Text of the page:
Propositional logic is the logic of statements that can be true or false, or take some value in a boolean algebra. The logic of most mathematical arguments involves more than just this: it involves mathematical objects from one or other domain, such as the set of natural numbers, real numbers, complex numbers, etc. If we introduce such objects into our formal system for proof we get what is known as first-order logic, or predicate logic.
As for any of our other logics, first-order logic would not be so interesting if it was just a system for writing and mechanically checking formal proofs for one particular domain of mathematical work. But fortunately it can be interpreted in a rather general class of mathematical structures and the theory of these structures is a sort of generalised algebraic theory that applies equally well to groups, rings, fields, and many other familiar structures, so first-order logic can be applied to a wide range of mathematical subject areas.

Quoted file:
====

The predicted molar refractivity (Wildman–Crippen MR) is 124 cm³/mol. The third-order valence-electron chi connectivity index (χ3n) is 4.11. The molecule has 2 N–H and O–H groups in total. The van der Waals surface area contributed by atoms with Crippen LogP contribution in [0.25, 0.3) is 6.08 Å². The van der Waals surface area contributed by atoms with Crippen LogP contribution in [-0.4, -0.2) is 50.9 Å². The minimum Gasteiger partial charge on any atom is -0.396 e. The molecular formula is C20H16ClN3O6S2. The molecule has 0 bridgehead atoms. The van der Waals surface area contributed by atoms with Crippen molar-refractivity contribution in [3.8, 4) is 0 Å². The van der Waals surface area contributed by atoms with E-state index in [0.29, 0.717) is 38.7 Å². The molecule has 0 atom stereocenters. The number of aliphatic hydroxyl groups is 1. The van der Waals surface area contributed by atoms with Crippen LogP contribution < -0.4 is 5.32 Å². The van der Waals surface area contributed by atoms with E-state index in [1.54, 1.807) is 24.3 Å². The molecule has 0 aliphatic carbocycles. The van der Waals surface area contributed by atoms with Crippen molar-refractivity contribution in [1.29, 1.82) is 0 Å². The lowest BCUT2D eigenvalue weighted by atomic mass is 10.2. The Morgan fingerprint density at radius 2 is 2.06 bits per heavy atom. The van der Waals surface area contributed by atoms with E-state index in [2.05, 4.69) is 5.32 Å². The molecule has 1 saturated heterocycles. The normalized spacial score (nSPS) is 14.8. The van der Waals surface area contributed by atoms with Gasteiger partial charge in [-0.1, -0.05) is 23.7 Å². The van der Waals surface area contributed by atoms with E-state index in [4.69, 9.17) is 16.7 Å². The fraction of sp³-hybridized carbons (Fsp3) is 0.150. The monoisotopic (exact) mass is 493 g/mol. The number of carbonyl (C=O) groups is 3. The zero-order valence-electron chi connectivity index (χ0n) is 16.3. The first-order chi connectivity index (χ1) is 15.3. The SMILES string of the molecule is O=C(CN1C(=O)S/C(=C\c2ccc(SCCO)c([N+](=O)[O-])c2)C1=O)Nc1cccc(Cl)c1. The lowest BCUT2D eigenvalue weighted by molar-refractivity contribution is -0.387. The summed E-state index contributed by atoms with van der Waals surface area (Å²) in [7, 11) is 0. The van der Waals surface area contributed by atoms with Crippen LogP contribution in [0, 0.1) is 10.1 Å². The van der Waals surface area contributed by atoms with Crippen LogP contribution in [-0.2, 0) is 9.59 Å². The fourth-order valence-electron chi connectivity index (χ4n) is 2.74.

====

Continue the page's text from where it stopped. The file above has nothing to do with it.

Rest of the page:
There are Completeness and Soundness Theorems for first-order logic too. In a similar way to the Completeness and Soundness Theorems we have already seen, they can be read as stating the correctness and adequacy of our logical system, or as much more interesting constructive statements that enable new structures to be created and analysed.
We will start here by discussing the idea of first-order language, and the sorts of things that can (and cannot) be expressed in first-order logic. Later on, we will give some rules for a proof system for this logic.